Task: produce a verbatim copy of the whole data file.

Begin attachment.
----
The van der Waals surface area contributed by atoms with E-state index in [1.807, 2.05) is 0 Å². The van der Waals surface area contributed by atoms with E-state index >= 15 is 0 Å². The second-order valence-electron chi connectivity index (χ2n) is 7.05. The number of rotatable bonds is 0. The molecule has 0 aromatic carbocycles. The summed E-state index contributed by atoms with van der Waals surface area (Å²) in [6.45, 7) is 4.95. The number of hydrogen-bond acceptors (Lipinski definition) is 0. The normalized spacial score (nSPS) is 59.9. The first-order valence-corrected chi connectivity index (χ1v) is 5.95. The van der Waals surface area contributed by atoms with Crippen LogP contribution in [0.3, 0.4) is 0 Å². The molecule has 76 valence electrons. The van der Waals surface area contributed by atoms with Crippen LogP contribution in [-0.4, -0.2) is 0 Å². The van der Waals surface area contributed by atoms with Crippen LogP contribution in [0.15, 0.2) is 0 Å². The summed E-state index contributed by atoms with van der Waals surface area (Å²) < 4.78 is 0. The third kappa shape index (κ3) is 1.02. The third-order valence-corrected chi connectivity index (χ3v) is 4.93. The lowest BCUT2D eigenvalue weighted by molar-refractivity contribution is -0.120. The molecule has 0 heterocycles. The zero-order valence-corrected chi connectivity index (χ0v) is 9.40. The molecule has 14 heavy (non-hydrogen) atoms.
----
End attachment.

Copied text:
The van der Waals surface area contributed by atoms with E-state index in [1.807, 2.05) is 0 Å². The van der Waals surface area contributed by atoms with E-state index >= 15 is 0 Å². The second-order valence-electron chi connectivity index (χ2n) is 7.05. The number of rotatable bonds is 0. The molecule has 0 aromatic carbocycles. The summed E-state index contributed by atoms with van der Waals surface area (Å²) in [6.45, 7) is 4.95. The number of hydrogen-bond acceptors (Lipinski definition) is 0. The normalized spacial score (nSPS) is 59.9. The first-order valence-corrected chi connectivity index (χ1v) is 5.95. The van der Waals surface area contributed by atoms with Crippen LogP contribution in [0.3, 0.4) is 0 Å². The molecule has 76 valence electrons. The van der Waals surface area contributed by atoms with Crippen LogP contribution in [-0.4, -0.2) is 0 Å². The van der Waals surface area contributed by atoms with Crippen LogP contribution in [0.15, 0.2) is 0 Å². The summed E-state index contributed by atoms with van der Waals surface area (Å²) < 4.78 is 0. The third kappa shape index (κ3) is 1.02. The third-order valence-corrected chi connectivity index (χ3v) is 4.93. The lowest BCUT2D eigenvalue weighted by molar-refractivity contribution is -0.120. The molecule has 0 heterocycles. The zero-order valence-corrected chi connectivity index (χ0v) is 9.40. The molecule has 14 heavy (non-hydrogen) atoms.